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cinemadaily | Film Society Reminisces About "My Dinner with Andre"

Photo of Bryce J. Renninger By Bryce J. Renninger | feelingsoblahg.blogspot.com January 5, 2010 at 5:3AM

As part of a Louis Malle retrospective series, the Film Society at Lincoln Center will be screening Malle's 1981 indie classic "My Dinner with Andre." The film's stars, Wallace Shawn and Andre Gregory, will be on hand for tomorrow's screening of the film. The two will talk about themselves, each other, Malle, and the film. Click here for more information on tomorrow's screening and the rest of the series.
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As part of a Louis Malle retrospective series, the Film Society at Lincoln Center will be screening Malle's 1981 indie classic "My Dinner with Andre." The film's stars, Wallace Shawn and Andre Gregory, will be on hand for tomorrow's screening of the film. The two will talk about themselves, each other, Malle, and the film. Click here for more information on tomorrow's screening and the rest of the series.

If you weren't sold by the presence of the film's stars, AMC's Jeremiah Kipp sells (repeat viewings of) the film, "I try to catch My Dinner With André at least once, maybe twice a year. It's one of those wonderful films which seems to change every time I see it, but, of course, the movie doesn't change at all. It's the viewer who has changed, getting out of the film what he decides to put in." He continues, "One could easily argue that a film about two men having a meaningful conversation over dinner would make for a fairly dull affair, but this is not your usual movie. The normal rules of cinema do not apply here. Instead, if one takes the time to truly listen to their words and thoughts, one could easily use My Dinner With André to contemplate important questions in our own lives. Sometimes, on repeated viewings, 'My Dinner With André' can be used as a springboard for introspective thought."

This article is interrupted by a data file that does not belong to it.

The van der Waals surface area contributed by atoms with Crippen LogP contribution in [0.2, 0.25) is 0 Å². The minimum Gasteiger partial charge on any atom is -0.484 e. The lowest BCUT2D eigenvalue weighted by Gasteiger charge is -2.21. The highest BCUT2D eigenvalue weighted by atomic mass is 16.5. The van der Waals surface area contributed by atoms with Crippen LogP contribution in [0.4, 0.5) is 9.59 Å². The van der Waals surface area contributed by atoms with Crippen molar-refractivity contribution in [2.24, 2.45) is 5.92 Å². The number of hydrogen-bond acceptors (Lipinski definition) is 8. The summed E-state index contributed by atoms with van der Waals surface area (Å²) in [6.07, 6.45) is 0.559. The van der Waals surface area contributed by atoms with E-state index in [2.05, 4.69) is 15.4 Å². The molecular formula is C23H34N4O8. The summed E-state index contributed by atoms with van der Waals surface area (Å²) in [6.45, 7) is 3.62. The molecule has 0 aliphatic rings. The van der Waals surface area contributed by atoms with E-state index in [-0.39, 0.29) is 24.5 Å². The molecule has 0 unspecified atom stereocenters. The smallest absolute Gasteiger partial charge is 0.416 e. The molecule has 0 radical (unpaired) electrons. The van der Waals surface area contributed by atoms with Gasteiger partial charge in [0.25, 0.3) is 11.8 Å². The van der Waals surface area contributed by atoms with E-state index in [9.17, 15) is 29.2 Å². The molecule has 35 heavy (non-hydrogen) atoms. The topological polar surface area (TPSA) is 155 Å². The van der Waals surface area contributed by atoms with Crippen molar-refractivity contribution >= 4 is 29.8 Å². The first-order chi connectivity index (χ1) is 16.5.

Roger Ebert muses about the film, nearly twenty years after its release, "Someone asked me the other day if I could name a movie that was entirely devoid of cliches. I thought for a moment, and then answered, 'My Dinner With Andre.'" He concludes, "What they actually say is not really the point, I think. I made a lot of notes about Andre's theories and Wally's doubts, but this is not a logical process, it is a conversation, in which the real subject is the tone, the mood, the energy. Here are two friends who have each found a way to live successfully. Each is urging the other to wake up and smell the coffee. The difference is that, in Wally's case, it's real coffee."

Vincent Canby, in a 1981 New York Times review of the film on its premiere at the NYFF, says, " It's the achievement of Mr. Malle, the director of 'Atlantic City,' 'Pretty Baby' and a lot of other very fine, conventional movies, that he has successfully turned his two real-life personalities into actors capable of representing themselves. That's not easy. It must be added, however, that not all of the talk is so fascinating that one's interest doesn't flag. It might be better if it were a conversation heard at the next table, one on which one could tune in and out at will. At times 'My Dinner with Andre' suggests a reunion of Christopher Robin (Mr. Gregory) and Winnie-the-Pooh (Mr. Shawn) 30 years after each has left the nursery to pursue separate careers in the theater. Mr. Gregory, older, originally more practical, has sought truth in ways that must strike a lot of us, including Mr. Shawn, as crazily if wonderfully self-indulgent."

In the San Francisco Chronicle, Wesley Morris gives his own stamp of approval, "The lasting beauty of their debate, which flirts with truth as often as it approaches pretension, is that its winner is wholly dependent on the depth of your reservoir of pragmatic faith and your willingness to accept the weird reality that Gregory is the Levi-Strauss of the Upper West Side."

Not in New York or curious what the film would look like were it played by bunnies in a 30 second version? Click here.

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